|FOCUS ON THE FACULTY
SPECIAL EDUCATION PROFESSOR HAS HIGH PROFILE SPECIALTY
|By Molly Colello
Denis Keyes, an associate professor of special
education, has made it his life's mission to help mentally and
physically challenged persons and those who will teach and work with
them. He can be even more passionate about a small segment of the
population that many in society don't know about and/or don't care
about: mentally retarded convicts on death row. Keyes has
become a leading expert and advocate in the investigation of such
His special education work began years earlier
in Los Angeles where, at his sister's suggestion, he took a job working
with mentally retarded pre-schoolers. Keyes found that he became
very fond of the youngster because "they were just the cutest."
After a while, Keyes moved back to his hometown of Dayton, Ohio where
as a teacher's assistant he continued working with children with
severe mental disabilities. He says the children ignited his passion
for teaching and he began working toward a bachelor's degree at Ohio
University. After graduation he worked for five years as a special
education teacher in Hamilton County, Ohio. He would continue his
higher education with a master's degree in education from Miami
University of Ohio, then a doctorate from the University of New Mexico.
Today, Keyes dedicates his time to his College of Charleston students, his research and his often high profile death row cases. He is at the top of many lawyers lists across the nation who want Keyes to evaluate their clients. This work he normally does pro bono and on weekends so he doesn't miss his C of C teaching responsibilities.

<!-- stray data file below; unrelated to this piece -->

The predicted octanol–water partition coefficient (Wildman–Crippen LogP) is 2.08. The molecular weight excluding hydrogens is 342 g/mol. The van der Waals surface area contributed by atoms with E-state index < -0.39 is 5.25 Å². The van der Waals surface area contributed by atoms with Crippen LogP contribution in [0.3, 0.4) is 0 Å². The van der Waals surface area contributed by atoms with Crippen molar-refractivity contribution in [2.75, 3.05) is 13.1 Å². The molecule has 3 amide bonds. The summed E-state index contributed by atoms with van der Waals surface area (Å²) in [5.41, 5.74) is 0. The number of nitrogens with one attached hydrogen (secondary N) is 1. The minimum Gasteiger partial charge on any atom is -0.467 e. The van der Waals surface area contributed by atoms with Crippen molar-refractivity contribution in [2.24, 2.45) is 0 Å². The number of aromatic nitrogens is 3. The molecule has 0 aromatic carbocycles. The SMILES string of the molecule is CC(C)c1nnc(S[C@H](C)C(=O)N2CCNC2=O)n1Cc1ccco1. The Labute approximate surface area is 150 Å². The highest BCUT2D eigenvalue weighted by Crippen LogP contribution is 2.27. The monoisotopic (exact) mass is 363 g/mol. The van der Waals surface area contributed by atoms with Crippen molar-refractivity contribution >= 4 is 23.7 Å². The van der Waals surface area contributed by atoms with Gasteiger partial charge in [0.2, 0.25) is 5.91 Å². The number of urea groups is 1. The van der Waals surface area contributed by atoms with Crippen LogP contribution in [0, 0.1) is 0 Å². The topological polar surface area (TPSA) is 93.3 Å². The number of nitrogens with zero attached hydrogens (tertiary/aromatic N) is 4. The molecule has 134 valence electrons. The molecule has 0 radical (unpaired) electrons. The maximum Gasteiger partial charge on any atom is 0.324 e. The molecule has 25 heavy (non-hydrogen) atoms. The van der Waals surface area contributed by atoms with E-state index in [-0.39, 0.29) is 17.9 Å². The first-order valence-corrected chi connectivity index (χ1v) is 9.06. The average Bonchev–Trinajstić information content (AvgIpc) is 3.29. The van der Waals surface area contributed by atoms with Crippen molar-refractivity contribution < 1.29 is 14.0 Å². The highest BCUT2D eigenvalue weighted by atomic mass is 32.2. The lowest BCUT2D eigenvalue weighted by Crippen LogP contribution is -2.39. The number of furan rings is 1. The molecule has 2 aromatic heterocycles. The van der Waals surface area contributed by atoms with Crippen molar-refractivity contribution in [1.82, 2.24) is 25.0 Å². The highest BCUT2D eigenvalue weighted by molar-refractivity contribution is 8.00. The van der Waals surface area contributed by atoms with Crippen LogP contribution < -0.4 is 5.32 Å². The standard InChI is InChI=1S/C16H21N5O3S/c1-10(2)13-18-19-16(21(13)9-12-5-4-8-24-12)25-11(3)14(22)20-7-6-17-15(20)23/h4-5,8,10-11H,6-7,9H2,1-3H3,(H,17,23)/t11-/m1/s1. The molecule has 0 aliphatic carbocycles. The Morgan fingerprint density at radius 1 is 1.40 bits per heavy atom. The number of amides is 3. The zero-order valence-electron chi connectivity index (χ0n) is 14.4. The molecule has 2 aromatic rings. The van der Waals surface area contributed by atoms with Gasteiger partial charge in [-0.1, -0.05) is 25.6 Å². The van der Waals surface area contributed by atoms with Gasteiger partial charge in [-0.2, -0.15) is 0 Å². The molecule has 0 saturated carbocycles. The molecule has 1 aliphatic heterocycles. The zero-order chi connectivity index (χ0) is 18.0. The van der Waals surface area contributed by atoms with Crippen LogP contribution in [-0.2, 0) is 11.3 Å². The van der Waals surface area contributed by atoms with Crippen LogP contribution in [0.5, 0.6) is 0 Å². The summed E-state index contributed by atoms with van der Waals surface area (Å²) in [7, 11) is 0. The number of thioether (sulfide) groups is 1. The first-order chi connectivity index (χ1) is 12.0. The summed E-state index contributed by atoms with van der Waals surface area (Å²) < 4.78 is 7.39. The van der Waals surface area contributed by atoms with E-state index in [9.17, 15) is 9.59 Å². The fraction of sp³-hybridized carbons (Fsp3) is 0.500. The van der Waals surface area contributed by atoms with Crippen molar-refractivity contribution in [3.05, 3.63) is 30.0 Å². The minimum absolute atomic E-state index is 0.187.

Before deciding to get involved in a case involving a defendant suspected of crimes-- and possibly suspected to be mentally retarded-- Keyes says he looks at the following criteria. First, he checks to see if there are sufficient records, such as an IQ test, on the client/convict to reveal a background of special education, brain damage, or mental retardation. Keyes also requires extensive information regarding the client/convict's adaptive skills. Insights into this can be gained through testimony or documentation from former teachers, psychologists, probation officers and ministers. Last-- but not least-- Keyes also prefers to conduct his own evaluation. His dissertation was on detecting malingering (or staged) mental retardation. Keyes says he does not hesitate to walk away from a case if he feels the client is attempting to use mental retardation as an escape.
To date, Keyes has been involved in 55 to 60 cases and has testified 25 times. He says one of his most satisfying accomplishments was being cited by the U.S. Supreme Court in the recent Atkins vs. Virginia decision in which the court legally established that the execution of people with mental retardation violated the U.S. Constitution's 8th Amendment that protects citizens against cruel and unusual punishment.
Outside the classroom and the courtroom, Keyes says he enjoys cooking Indian meals, working in his yard and traveling, although he says, "I'd rather be home with my dog." Keyes has found a balance between his passion for teaching and his highly specialized, sometimes controversial, legal specialty.
For more information on Dr. Denis Keyes, please see: http://www.cofc.edu/~keyesd/